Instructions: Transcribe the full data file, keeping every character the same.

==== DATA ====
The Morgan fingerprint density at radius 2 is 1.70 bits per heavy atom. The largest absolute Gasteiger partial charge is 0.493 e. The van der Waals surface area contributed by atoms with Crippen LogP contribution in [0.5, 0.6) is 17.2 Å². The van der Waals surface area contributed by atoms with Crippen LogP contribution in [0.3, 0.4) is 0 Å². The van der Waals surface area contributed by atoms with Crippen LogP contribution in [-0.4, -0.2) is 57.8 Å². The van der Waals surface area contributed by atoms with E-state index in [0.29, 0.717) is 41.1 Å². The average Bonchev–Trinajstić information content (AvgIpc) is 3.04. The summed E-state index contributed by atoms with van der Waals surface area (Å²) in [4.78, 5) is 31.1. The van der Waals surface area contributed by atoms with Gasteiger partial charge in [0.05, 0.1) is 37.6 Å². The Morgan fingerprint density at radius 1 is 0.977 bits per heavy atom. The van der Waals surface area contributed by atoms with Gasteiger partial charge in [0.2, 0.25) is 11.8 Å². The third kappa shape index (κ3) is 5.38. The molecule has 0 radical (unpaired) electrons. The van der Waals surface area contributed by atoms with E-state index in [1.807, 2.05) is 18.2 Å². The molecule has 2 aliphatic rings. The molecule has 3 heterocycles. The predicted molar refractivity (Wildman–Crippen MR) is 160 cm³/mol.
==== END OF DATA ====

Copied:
The Morgan fingerprint density at radius 2 is 1.70 bits per heavy atom. The largest absolute Gasteiger partial charge is 0.493 e. The van der Waals surface area contributed by atoms with Crippen LogP contribution in [0.5, 0.6) is 17.2 Å². The van der Waals surface area contributed by atoms with Crippen LogP contribution in [0.3, 0.4) is 0 Å². The van der Waals surface area contributed by atoms with Crippen LogP contribution in [-0.4, -0.2) is 57.8 Å². The van der Waals surface area contributed by atoms with E-state index in [0.29, 0.717) is 41.1 Å². The average Bonchev–Trinajstić information content (AvgIpc) is 3.04. The summed E-state index contributed by atoms with van der Waals surface area (Å²) in [4.78, 5) is 31.1. The van der Waals surface area contributed by atoms with Gasteiger partial charge in [0.05, 0.1) is 37.6 Å². The Morgan fingerprint density at radius 1 is 0.977 bits per heavy atom. The van der Waals surface area contributed by atoms with Gasteiger partial charge in [0.2, 0.25) is 11.8 Å². The third kappa shape index (κ3) is 5.38. The molecule has 0 radical (unpaired) electrons. The van der Waals surface area contributed by atoms with E-state index in [1.807, 2.05) is 18.2 Å². The molecule has 2 aliphatic rings. The molecule has 3 heterocycles. The predicted molar refractivity (Wildman–Crippen MR) is 160 cm³/mol.